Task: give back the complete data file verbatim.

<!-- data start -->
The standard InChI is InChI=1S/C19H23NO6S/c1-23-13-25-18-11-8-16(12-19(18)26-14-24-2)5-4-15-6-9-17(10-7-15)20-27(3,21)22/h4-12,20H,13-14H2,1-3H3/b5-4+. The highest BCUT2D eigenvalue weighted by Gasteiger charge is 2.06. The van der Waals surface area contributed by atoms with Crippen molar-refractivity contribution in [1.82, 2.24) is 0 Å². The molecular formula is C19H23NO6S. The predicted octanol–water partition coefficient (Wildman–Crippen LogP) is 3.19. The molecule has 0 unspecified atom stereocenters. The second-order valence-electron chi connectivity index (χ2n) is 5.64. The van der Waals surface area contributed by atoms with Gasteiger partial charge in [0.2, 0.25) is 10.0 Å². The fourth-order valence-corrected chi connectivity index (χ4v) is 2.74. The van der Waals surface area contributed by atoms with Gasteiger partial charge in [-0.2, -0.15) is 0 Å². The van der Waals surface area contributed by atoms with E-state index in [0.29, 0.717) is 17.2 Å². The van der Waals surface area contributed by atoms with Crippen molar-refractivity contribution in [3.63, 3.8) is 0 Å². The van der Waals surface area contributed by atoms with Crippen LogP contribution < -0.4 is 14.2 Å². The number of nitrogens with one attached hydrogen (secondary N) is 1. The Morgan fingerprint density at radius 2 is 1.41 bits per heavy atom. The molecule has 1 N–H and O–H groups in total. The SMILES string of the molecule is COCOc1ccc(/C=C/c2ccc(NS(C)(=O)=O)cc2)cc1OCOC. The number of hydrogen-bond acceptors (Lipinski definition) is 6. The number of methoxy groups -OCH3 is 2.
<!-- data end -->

The standard InChI is InChI=1S/C19H23NO6S/c1-23-13-25-18-11-8-16(12-19(18)26-14-24-2)5-4-15-6-9-17(10-7-15)20-27(3,21)22/h4-12,20H,13-14H2,1-3H3/b5-4+. The highest BCUT2D eigenvalue weighted by Gasteiger charge is 2.06. The van der Waals surface area contributed by atoms with Crippen molar-refractivity contribution in [1.82, 2.24) is 0 Å². The molecular formula is C19H23NO6S. The predicted octanol–water partition coefficient (Wildman–Crippen LogP) is 3.19. The molecule has 0 unspecified atom stereocenters. The second-order valence-electron chi connectivity index (χ2n) is 5.64. The van der Waals surface area contributed by atoms with Gasteiger partial charge in [0.2, 0.25) is 10.0 Å². The fourth-order valence-corrected chi connectivity index (χ4v) is 2.74. The van der Waals surface area contributed by atoms with Gasteiger partial charge in [-0.2, -0.15) is 0 Å². The van der Waals surface area contributed by atoms with E-state index in [0.29, 0.717) is 17.2 Å². The van der Waals surface area contributed by atoms with Crippen molar-refractivity contribution in [3.63, 3.8) is 0 Å². The van der Waals surface area contributed by atoms with Crippen LogP contribution < -0.4 is 14.2 Å². The number of nitrogens with one attached hydrogen (secondary N) is 1. The Morgan fingerprint density at radius 2 is 1.41 bits per heavy atom. The molecule has 1 N–H and O–H groups in total. The SMILES string of the molecule is COCOc1ccc(/C=C/c2ccc(NS(C)(=O)=O)cc2)cc1OCOC. The number of hydrogen-bond acceptors (Lipinski definition) is 6. The number of methoxy groups -OCH3 is 2.